CRISPR-Cpf1: Hype by Association

Biopolitical Times
A hand holds a dozen or so gold scissors.

Another week, a fresh slew of CRISPR gene editing news and developments.

On September 24 Thomson Reuters predicted that Jennifer Doudna and Emmanuelle Charpentier would earn a Nobel Prize in chemistry for their widely celebrated 2012 research on the gene editing complex, CRISPR and associated protein Cas9. We could know as early as October 7 whether the Nobel committee will cut the wait time between publishing and laurels for a chemistry award from its 20-year average since 1985 to just three years.

The same day that the annual Nobel predictions hit the wire, Doudna, Charpentier, and a number of other researchers were gathered at Cold Spring Harbor Laboratory (CSHL) in New York for the first day of a conference called Genome Engineering: The CRISPR/Cas Revolution. That evening, Charpentier co-chaired a session with Feng Zhang, a co-discoverer of CRISPR’s gene editing capabilities and currently a rival of Charpentier’s and Doudna’s in a patent fight about the discovery. When Zhang took the stage after Charpentier, he pivoted away from CRISPR-Cas9 and, in the words of one participant, “blew us all out of the water.”

Zhang’s talk described a new CRISPR discovery that would be published the next day in Cell: an alternative CRISPR-associated protein called Cpf1. According to a Broad Institute press release,

 

“Zhang and his collaborators searched through hundreds of CRISPR systems in different types of bacteria, searching for enzymes with useful properties that could be engineered for use in human cells.”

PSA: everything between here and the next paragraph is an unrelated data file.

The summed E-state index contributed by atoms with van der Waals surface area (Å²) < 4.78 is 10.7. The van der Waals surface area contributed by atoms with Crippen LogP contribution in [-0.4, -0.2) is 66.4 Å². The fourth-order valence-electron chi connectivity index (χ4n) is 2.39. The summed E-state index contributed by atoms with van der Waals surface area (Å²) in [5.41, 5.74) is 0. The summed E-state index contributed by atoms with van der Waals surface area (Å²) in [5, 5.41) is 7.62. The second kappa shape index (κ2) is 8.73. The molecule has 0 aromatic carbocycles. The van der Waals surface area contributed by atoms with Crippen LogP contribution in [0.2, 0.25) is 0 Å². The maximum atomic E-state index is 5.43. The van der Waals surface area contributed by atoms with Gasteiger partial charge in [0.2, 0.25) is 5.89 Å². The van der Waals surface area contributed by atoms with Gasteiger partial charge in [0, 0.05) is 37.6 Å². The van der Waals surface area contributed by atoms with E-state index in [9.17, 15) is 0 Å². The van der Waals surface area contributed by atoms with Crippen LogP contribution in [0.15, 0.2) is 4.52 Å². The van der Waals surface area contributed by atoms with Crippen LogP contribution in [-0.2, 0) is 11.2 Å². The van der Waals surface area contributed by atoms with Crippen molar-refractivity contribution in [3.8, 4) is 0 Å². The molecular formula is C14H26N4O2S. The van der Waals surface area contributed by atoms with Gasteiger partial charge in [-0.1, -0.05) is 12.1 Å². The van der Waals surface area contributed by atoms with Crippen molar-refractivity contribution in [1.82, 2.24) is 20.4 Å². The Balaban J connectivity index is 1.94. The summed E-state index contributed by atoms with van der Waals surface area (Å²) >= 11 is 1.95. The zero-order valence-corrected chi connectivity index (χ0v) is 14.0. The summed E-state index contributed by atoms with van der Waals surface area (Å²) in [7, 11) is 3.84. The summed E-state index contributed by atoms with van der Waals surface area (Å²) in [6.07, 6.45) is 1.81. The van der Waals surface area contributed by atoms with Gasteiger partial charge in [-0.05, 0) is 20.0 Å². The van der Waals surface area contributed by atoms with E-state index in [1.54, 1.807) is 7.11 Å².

The statement goes on to quote Broad Director Eric Lander asserting that the “Cpf1 system represents a new generation of genome editing technology…with the potential for even simpler and more precise genome engineering.”

Nature’s and Science’s headlines echoed this assessment, celebrating the discovery as an improvement on Cas9 and a sharper pair of molecular scissors, respectively.

But coverage in MIT Technology Review included some additional views. Science writer Antonio Regalado quotes University of Minnesota researcher Dan Boytas, who notes that the “greatest value may be more in terms of the patent landscape than a scientific advancement,” and  George Church, who describes a coming “niche market for a collection of different proteins so that cuts can be placed anywhere in the genome.” Regalado also reports that researchers outside the Cpf1 research team “said the new system was likely to fill a limited role in what is a growing toolbox of DNA-editing techniques.”

Writing in Wired—a publication not averse to CRISPR hype—Sarah Zhang reinforced the idea that Cpf1 is not a Cas9 “rival so much as a complementary tool,” not so much an improvement as a method with slightly different capabilities. Wired quotes Feng Zhang’s research colleague John van der Oost: “We have the feeling it’s just the tip of the iceberg.” Doudna herself, in an October 1 interview on the Nobel Prize rumors, said that the research “underscores the wonderful diversity of these CRISPR systems” but that it was “unclear” whether Cpf1 will be “useful for genome editing.”

So for some, Cpf1 signals CRISPR 2.0, a “better way to edit the genome” or an “outsnip” of CRISPR/Cas9  potentially undercutting Doudna and Charpentier’s predicted grasp on a #NobelPrize. A different take is that we are still in the earliest stages of understanding the scientific, let alone the social, legal, and ethical, implications of CRISPR genome editing.

Previously on Biopolitical Times:

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